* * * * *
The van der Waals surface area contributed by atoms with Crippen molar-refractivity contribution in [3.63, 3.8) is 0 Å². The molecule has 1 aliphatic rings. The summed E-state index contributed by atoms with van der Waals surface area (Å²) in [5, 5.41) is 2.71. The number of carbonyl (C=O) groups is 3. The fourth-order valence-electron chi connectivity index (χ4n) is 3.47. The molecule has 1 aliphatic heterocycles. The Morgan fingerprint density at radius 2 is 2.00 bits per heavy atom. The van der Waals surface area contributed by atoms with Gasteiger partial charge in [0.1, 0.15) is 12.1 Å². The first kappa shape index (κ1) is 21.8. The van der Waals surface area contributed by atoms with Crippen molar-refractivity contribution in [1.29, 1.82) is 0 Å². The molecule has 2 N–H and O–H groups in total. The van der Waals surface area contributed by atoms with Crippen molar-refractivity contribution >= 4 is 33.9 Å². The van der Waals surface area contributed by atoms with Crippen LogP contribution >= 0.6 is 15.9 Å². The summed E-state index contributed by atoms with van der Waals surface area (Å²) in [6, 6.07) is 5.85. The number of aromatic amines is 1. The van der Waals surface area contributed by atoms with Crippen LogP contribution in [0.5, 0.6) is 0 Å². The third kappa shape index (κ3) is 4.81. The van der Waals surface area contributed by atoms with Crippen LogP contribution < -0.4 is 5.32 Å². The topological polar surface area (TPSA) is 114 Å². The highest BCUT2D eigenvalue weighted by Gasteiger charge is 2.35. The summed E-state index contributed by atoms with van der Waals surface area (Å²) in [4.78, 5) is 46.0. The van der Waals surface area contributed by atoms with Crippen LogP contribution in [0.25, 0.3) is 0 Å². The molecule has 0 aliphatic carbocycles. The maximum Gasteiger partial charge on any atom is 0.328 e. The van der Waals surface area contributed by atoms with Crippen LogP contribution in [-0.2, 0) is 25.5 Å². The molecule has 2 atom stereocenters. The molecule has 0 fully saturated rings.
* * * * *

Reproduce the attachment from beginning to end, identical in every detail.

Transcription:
The van der Waals surface area contributed by atoms with Crippen molar-refractivity contribution in [3.63, 3.8) is 0 Å². The molecule has 1 aliphatic rings. The summed E-state index contributed by atoms with van der Waals surface area (Å²) in [5, 5.41) is 2.71. The number of carbonyl (C=O) groups is 3. The fourth-order valence-electron chi connectivity index (χ4n) is 3.47. The molecule has 1 aliphatic heterocycles. The Morgan fingerprint density at radius 2 is 2.00 bits per heavy atom. The van der Waals surface area contributed by atoms with Gasteiger partial charge in [0.1, 0.15) is 12.1 Å². The first kappa shape index (κ1) is 21.8. The van der Waals surface area contributed by atoms with Crippen molar-refractivity contribution in [1.29, 1.82) is 0 Å². The molecule has 2 N–H and O–H groups in total. The van der Waals surface area contributed by atoms with Crippen molar-refractivity contribution >= 4 is 33.9 Å². The van der Waals surface area contributed by atoms with Crippen LogP contribution >= 0.6 is 15.9 Å². The summed E-state index contributed by atoms with van der Waals surface area (Å²) in [6, 6.07) is 5.85. The number of aromatic amines is 1. The van der Waals surface area contributed by atoms with Crippen LogP contribution in [0.5, 0.6) is 0 Å². The third kappa shape index (κ3) is 4.81. The van der Waals surface area contributed by atoms with Crippen LogP contribution < -0.4 is 5.32 Å². The topological polar surface area (TPSA) is 114 Å². The highest BCUT2D eigenvalue weighted by Gasteiger charge is 2.35. The summed E-state index contributed by atoms with van der Waals surface area (Å²) in [4.78, 5) is 46.0. The van der Waals surface area contributed by atoms with Crippen LogP contribution in [0.25, 0.3) is 0 Å². The molecule has 0 aliphatic carbocycles. The maximum Gasteiger partial charge on any atom is 0.328 e. The van der Waals surface area contributed by atoms with Crippen LogP contribution in [-0.2, 0) is 25.5 Å². The molecule has 2 atom stereocenters. The molecule has 0 fully saturated rings.